Australia (6) Brisbane, Gosford, Ipswich, Melbourne, Perth, Sydney
Brazil (1) Porto Alegre
Canada (2) Toronto, Vancouver
France (7) La Cadiere d’Azur, La Clusaz, Les Gets, Le Grand Bornand,
Longeville Sur Mer, Lourmarin, Taninges
India (1) Mumbai
Italy (14) Casalecchio di Reno, Cesena, Cremona, La Spezia, Monza, Padua,
Parma, Piacenza, Regio Emilia, Ravenna, Rome, Schio, Turin, Venice
Japan (1) Tokyo
Mexico (1) Sian Ka’an
Netherlands (1) Brabant
New Zealand (1) Auckland
Puerto Rico (1) San Juan
Spain (1) Almeria
I was pleased to learn about TDR experiences in other countries. But 37 programs represents less than 12 percent of the 320 TDR programs that I have been able to find so far. The other 283 TDR programs are from US jurisdictions. Of this US subtotal, 242 are profiled and freely accessible at www.SmartPreservation.net while case studies of the other 41 US programs can be found in The TDR Handbook (Island Press, 2012).
As explored in my Built Environment article, underwhelming foreign use of TDR may suggest that planners in other countries are not convinced that TDR is an effective planning implementation tool. In response, I argue in Built Environment that many TDR programs don’t work because they don’t observe the success factors identified in the study that Noah Standridge and I published in the Winter 2009 issue of the Journal of the America Planning Association: “What Makes Transfer of Development Rights Work? Success Factors from Research and Practice.”
Some foreign planners may also question the relevance of TDR outside of the US because of misconceptions about the purpose of TDR. As discussed my Built Environment article, planning literature has repeatedly portrayed TDR primarily as a legal defense against a claim based on the Fifth Amendment of the US Constitution that a regulation has gone so far that it has effectively “taken” private property for public purposes without compensation. In reality, US jurisdictions should not rely on TDR as their sole defense against a taking challenge since the US Supreme Court has not yet definitively ruled on how much legal cover TDR would provide in the event that a regulatory taking has actually occurred.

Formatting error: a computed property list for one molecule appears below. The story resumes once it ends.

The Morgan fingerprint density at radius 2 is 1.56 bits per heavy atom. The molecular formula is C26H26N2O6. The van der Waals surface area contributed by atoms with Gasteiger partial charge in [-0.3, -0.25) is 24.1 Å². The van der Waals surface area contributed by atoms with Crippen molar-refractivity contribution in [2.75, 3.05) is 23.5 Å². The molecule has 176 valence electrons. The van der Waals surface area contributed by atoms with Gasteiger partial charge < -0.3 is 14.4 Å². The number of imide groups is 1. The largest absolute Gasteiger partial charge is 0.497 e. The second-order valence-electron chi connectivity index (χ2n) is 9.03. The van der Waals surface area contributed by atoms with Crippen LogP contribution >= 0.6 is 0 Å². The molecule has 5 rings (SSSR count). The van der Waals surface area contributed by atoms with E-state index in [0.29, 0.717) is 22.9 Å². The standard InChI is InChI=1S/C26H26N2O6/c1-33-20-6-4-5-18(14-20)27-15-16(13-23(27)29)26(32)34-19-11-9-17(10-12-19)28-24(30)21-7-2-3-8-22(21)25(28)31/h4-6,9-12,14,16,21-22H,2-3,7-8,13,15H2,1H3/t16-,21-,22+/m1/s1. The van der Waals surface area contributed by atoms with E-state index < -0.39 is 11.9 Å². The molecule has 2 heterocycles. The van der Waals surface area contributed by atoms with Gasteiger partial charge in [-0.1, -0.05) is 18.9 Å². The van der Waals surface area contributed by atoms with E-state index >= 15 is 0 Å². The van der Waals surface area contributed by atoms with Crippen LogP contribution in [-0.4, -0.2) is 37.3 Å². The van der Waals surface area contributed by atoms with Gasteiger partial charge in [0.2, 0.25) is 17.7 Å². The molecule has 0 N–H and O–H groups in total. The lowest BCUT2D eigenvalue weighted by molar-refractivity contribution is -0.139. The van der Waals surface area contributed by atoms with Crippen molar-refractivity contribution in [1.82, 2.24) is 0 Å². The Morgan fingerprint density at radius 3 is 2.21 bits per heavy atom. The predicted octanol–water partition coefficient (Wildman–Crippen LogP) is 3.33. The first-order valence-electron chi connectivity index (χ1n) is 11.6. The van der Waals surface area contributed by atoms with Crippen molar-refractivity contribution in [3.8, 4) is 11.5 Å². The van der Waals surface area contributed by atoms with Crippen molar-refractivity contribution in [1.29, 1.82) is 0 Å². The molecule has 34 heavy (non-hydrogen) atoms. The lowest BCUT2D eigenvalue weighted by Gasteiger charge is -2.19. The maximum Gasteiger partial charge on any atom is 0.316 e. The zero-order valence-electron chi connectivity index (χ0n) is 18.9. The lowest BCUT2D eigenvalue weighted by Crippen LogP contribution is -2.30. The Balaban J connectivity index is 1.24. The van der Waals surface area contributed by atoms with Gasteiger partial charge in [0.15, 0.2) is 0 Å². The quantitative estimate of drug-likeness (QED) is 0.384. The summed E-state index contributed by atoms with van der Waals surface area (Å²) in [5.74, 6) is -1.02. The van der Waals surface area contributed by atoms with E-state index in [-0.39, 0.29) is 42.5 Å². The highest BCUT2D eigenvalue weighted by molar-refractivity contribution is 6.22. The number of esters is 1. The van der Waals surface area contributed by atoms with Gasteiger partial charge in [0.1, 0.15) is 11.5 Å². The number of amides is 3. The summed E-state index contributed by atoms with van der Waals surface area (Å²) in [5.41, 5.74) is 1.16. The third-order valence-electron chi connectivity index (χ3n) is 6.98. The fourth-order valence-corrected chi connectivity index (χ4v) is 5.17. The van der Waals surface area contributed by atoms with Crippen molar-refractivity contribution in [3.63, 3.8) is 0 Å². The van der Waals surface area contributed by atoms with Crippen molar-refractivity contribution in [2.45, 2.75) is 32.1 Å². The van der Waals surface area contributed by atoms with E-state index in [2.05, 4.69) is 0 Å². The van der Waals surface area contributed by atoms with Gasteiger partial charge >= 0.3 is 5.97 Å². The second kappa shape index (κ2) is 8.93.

Despite the fact that TDR is not primarily a legal strategy, the impression persists in many circles that TDR is chiefly designed as a means of complying with property rights protections in the US Constitution. Unfortunately this may have led many foreign practitioners to assume that TDR is inapplicable in countries where compensation has traditionally been required only when a regulation has led to the revocation of building permits or actual damage to private property.
As planners who have followed TDR closely know, very few US TDR programs involve regulations that would constitute a taking within the criteria established by the 1992 US Supreme Court decision of Lucas v South Carolina Coastal Council: a regulation that eliminates all economic use of a property unless the use would have been prohibited by the state’s underlying property and nuisance law. In fact, most US TDR programs are not adopted in conjunction with any form of downzoning, (a zoning change that reduces development potential.) Yet, many planners in other countries continue to dismiss TDR as a solution to a uniquely US problem.
In most US programs, TDR allows developers to voluntarily achieve additional development potential in an appropriate location when they contribute to community benefits established in the TDR ordinance. Some US jurisdictions use TDR to create affordable housing or public facilities but most programs aim to preserve environmental areas, farmland and historic landmarks. At home and abroad, planners rely primarily and sometime exclusively on zoning to achieve their land use goals despite evidence that these tools do not adequately protect significant natural and agricultural areas. In a 1997 survey, US planners confirmed their preference for zoning even though less than one third of the respondents expected that they would actually achieve all of their preservation goals with their current regulations and level of conservation funding. The inadequacy of zoning is perhaps best illustrated by the sad statistic that between 1982 and 2007, the population of the contiguous US grew by 30 percent while the amount of land converted to development in this time period grew 56 percent, almost twice as much.